Borewells sunk at Ladakh heights! – Dr Ritesh Arya

Borewells sunk at Ladakh heights!
Tribune News Service 

SOLAN: Dr Ritesh Arya, Kasauli- based geologist-turned-hydrologist, has accomplished the path-breaking feat (hitherto deemed impossible) of sinking borewells at altitudes varying from 13,000 to 18,000 feet, in the barren mountain deserts of Ladakh.

Thanks to the expertise of this young alumnus of Panjab University’s Geology Department, 22 hand pumps were functioning, yielding a heavy discharge of sweet, potable water, at Sonam Ling settlement in Choglamsar (13,000 ft.), near Leh, and an unspecified number at Thoise in the Nubra valley, which is at a height of 18,000 ft. The Indian Air Force maintains a base camp at Thoise for supplies to the Army’s Siachen glacier garrison.

These handpumps, considered to be the first-ever such devices at such high altitudes, were installed in June 1998 and have successfully withstood the harsh conditions of peak winter, when temperatures dipped to as low as -20° to -25° Celsius in the area. These had been hailed as a boon, both by the 5,000 odd residents of Sonam Ling and the defence establishment at Thoise.

Before the installation of these pumps, the residents of Choglamsar were forced to trek up to 4 km just to get a pail of water from the Sutlej, flowing nearly a 1000 ft below their settlement, and the establishment at Thoise had to undergo a similar ordeal in getting water from the Shyok.

Both rivers freeze during the severe winter, leaving no choice to the people of Choglamsar and Thoise except to melt snow with precious fuel for obtaining the barest minimum water. In fact, according to legend, the difficulties encountered on account of scarcity of water in Ladakh had lead the British to name the capital town, Leh, which was derived from the first letter of a local saying “life ends here”.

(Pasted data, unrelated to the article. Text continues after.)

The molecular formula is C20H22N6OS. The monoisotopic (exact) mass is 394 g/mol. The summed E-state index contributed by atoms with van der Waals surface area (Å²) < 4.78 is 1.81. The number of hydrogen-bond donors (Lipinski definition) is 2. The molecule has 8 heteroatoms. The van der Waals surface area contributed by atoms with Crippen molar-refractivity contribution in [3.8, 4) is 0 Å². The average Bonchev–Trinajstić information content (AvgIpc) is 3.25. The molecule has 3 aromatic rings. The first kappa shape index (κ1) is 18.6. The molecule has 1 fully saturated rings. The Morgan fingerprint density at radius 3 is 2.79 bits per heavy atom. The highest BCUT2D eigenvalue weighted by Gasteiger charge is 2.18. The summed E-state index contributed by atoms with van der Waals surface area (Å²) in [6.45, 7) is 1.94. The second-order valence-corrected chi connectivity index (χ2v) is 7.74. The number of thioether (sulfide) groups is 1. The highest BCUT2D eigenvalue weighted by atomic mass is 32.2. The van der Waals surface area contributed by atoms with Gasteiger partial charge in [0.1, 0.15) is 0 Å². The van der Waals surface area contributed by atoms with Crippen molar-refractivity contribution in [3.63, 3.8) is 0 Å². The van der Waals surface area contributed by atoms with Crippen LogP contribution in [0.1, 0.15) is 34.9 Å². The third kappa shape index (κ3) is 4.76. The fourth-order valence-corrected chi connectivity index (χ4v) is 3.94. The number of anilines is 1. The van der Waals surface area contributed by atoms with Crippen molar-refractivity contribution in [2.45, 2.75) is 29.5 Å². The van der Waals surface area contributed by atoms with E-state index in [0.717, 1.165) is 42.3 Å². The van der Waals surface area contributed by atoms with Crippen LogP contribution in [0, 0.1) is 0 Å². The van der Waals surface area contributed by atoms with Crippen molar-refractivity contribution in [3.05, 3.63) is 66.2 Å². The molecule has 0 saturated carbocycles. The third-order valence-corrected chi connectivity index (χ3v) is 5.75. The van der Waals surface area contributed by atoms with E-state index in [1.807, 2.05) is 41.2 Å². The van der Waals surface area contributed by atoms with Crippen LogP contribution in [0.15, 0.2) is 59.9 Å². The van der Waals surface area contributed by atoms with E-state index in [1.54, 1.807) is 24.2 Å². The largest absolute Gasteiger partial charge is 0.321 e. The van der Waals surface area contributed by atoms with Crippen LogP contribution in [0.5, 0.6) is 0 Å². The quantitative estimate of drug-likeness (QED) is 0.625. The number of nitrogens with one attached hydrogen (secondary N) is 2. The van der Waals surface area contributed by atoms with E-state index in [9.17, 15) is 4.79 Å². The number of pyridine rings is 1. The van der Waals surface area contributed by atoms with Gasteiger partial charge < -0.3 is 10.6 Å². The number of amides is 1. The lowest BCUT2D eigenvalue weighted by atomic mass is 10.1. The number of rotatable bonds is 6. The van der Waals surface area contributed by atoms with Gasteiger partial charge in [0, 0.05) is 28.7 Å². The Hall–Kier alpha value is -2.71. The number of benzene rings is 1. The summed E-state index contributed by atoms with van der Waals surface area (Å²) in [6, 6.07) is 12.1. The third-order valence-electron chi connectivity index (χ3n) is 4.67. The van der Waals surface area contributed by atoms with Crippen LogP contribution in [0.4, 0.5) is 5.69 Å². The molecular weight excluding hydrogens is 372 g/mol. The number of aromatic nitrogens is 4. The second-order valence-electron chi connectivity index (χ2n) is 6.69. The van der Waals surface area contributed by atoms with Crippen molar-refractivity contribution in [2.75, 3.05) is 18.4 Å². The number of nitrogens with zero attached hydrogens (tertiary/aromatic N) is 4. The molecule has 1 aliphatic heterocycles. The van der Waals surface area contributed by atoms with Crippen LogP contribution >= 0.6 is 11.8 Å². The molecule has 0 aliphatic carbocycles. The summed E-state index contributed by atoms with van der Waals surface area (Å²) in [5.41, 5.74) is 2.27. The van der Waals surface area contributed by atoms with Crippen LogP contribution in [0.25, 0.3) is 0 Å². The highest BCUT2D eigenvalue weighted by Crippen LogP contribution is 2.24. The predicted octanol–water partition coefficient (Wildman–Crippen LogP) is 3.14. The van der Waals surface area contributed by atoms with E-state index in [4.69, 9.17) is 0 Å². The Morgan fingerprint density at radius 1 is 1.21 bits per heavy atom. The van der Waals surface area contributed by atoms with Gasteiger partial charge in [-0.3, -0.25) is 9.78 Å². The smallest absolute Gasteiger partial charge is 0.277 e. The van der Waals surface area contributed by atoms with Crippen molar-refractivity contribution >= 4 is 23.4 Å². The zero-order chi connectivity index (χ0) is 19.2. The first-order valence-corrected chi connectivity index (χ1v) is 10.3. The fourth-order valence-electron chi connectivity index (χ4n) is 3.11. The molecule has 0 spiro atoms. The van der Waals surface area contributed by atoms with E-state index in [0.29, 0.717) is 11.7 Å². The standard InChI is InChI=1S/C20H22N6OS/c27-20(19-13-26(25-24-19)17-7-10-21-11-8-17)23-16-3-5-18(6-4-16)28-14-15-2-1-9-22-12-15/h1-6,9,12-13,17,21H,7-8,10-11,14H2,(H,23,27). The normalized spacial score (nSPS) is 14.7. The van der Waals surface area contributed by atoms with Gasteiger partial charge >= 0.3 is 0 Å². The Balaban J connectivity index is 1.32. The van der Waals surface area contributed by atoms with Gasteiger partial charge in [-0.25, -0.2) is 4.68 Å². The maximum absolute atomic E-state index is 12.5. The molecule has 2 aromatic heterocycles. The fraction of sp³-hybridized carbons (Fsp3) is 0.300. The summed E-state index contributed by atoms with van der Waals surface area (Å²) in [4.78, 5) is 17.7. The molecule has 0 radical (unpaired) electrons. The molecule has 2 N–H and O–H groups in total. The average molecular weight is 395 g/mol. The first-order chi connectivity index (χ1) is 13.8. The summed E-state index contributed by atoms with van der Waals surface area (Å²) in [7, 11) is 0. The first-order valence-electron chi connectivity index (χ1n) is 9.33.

Ironically, even as lakhs of people living in Himalayas suffer chronic water scarcity, there were no takers for Dr Arya’s handpumps. He has since 1993 been propounding the theory that almost every Himalayan mountain peak, including Mt Everest, contained huge reservoirs of water that could provide a ‘perennial’ solution to the hill people’s water shortage. He had based his premise on the fact that the Himalayas, having emerged from a sea, had a lot of water underground.

As often happens with Indian scientists, Dr Arya got a break when a UK-based NGO got interested in his theory on “water aid”, enunciated in a paper which he read out in 1996 at an international conference in Beijing. Earlier, the “water aid” plan had been sought by the Dalai Lama’s Tibetan government-in-exile, for assistance in providing round-the-year water supplies to the Sonam Ling settlement at Choglamsar.

After agreeing to finance the project, the NGO contacted the Central Ground Water Board which promptly discounted any possibility of finding any ground water in the area and advised installation of a lift water scheme on the Sutlej using diesel generator sets. This was hardly a solution, as both diesel and water remain frozen for long durations in winter. During his five-year stint with the IPH Department in HP, he helped instal 400 handpumps in mountain tracts.

However, the water aid plan provided a ray of hope and got him the contract to drill 15 borewells in 1998, after the hydrologist, raring to have a go at proving his theories, offered “no water, no money” terms.

The success of the first 15 handpumps lead to aid being given by another NGO — a French one — for the installation of another seven at Sonam Ling. After these too proved to be successful, the IAF invited Dr Arya to do a similar job at Thoise.

Dr Arya at a meeting with this correspondent here last week, strongly advocated an immediate shift from the current emphasis on tapping of surface water resources to the one on “conjunctive utilisation of both ground and surface water resources” in all hill states.

He was of the view that surface water alone could never meet the hill man’s need fully as the discharge of water in springs, streams, and rivers was wholly dependent on certain weather conditions. It got depleted substantially at times when water was needed the most — in summers. Heavy silting during the rains and freezing of water during winter were the other factors that had a bearing on surface water flow.

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